GRC-Ready Procedures / Control Activities   

Properly-written cybersecurity procedures are both clearly-written and concise, since these procedures are meant to provide evidence of due diligence that standards are complied with.


Procedures are critical to a security program, since procedures represents the specific activities that are performed to protect systems and data.


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ComplianceForge developed a standardized template for procedures and control activity statements, the Cybersecurity Standardized Operating Procedures (CSOP). For anyone who has written procedures, the answer for why companies routinely fail to maintain procedures is clear - it can take considerable time and effort to properly document processes!


Part of this problem is tied to a lack of leading practices around what good procedures look like - every organization tends to do something different, based on internal staff preferences or auditor pressure. This leads to a lack of standardization across departments and business functions, which can be an issue when trying to maintain "what right looks like" if a benchmark does not exist.


Given the difficult nature of writing templated procedure statements, we aimed for approximately a "80% solution" since it is impossible to write a 100% complete cookie cutter procedure statement that can be equally applied across multiple organizations.


What this means is ComplianceForge did the heavy lifting and you just need to fine-tune the procedure with the specifics that only you would know to make it applicable to your organization. It is pretty much filling in the blanks and following the helpful guidance that we provide to identify the who / what / when / where / why / how to make it complete.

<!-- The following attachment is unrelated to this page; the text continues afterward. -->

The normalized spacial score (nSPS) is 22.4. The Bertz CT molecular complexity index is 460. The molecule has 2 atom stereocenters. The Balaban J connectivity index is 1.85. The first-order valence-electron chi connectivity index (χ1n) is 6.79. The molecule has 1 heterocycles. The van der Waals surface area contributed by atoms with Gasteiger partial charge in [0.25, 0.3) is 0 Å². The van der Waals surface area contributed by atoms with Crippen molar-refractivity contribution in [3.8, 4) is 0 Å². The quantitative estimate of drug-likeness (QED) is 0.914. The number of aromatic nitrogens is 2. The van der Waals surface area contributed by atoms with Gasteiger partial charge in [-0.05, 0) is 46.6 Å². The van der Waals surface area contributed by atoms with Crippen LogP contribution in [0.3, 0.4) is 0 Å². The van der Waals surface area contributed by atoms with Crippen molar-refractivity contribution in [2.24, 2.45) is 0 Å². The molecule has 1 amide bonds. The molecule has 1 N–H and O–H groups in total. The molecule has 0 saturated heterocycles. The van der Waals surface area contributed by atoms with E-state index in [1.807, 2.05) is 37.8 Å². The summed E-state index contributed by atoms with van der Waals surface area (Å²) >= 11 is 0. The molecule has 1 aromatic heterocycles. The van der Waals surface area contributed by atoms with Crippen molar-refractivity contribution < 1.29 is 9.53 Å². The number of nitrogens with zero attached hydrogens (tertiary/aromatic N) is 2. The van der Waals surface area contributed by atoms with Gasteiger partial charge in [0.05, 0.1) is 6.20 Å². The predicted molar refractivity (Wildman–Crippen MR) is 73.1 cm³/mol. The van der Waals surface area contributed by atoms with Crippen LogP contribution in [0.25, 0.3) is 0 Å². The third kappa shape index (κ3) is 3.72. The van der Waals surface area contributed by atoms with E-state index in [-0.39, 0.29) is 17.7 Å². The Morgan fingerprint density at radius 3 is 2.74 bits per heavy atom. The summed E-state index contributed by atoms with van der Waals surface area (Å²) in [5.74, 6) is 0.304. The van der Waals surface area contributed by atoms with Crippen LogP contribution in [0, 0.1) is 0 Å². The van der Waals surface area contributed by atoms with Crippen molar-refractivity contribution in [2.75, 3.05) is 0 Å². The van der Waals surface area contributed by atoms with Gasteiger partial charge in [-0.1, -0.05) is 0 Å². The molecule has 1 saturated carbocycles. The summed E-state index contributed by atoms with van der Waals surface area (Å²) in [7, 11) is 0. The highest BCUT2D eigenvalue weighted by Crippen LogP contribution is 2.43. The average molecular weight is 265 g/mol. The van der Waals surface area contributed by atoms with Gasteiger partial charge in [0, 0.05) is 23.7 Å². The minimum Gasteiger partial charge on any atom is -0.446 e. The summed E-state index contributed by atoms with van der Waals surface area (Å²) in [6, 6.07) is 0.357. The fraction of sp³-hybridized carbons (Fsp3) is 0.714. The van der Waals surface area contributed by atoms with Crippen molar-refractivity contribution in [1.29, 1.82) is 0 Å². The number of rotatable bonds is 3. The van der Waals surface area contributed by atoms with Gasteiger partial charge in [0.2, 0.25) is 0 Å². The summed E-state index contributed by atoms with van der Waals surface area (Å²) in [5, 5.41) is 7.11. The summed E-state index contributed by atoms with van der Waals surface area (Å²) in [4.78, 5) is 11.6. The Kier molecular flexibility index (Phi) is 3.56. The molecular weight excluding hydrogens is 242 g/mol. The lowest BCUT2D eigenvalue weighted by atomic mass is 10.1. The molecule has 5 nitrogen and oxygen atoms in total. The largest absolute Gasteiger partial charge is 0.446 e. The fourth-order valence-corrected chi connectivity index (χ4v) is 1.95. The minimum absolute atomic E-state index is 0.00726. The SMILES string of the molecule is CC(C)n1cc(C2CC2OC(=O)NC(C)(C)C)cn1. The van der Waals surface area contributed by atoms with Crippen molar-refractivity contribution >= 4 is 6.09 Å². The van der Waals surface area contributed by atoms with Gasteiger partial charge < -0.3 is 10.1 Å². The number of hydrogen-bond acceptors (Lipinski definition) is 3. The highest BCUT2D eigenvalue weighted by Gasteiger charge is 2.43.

Requirements For Procedures   

There are clear needs for having documented cybersecurity procedures. Below is a short list of statutory and regulatory requirements, as well as leading cybersecurity frameworks, that fully expect every organization documents and maintains cybersecurity-related procedures. If you need to address one or more of those frameworks, then you need to maintain documented procedures.


  • CIS CSC 7

  • Criminal Justice Information Services (CJIS)

  • COBIT5

  • COSO



  • FedRAMP



  • ISO 27001

  • ISO 27002

  • ISO 27018

  • ISO 29100

  • ISO 39100

  • New Zealand Information Security Manual (NZISM)

  • NIST Cybersecurity Framework

  • NIST 800-53

  • NIST 800-160

  • NIST 800-171

  • NY DFS 23 NYCRR 500


  • SOC 2

  • UK Cyber Essentials

  • UL 2900-1

   NIST NICE Cybersecurity Workforce - Roles & Responsibilities   

The Cybersecurity Standardized Operating Procedures (CSOP) leverages the NIST NICE Cybersecurity Workforce Framework. The purpose of this framework is that work roles have an impact on an organization’s ability to protect its data, systems and operations. By assigning work roles, it helps direct the work of employees and contractors to minimize assumptions about who is responsible for certain cybersecurity and privacy tasks. 

The CSOP uses the work roles identified in the NIST NICE Cybersecurity Workforce Framework to help make assigning the tasks associated with procedures/control activities more efficient and manageable. Keep in mind these are merely recommendations and are fully editable for every organization – this is just a helpful point in the right direction!

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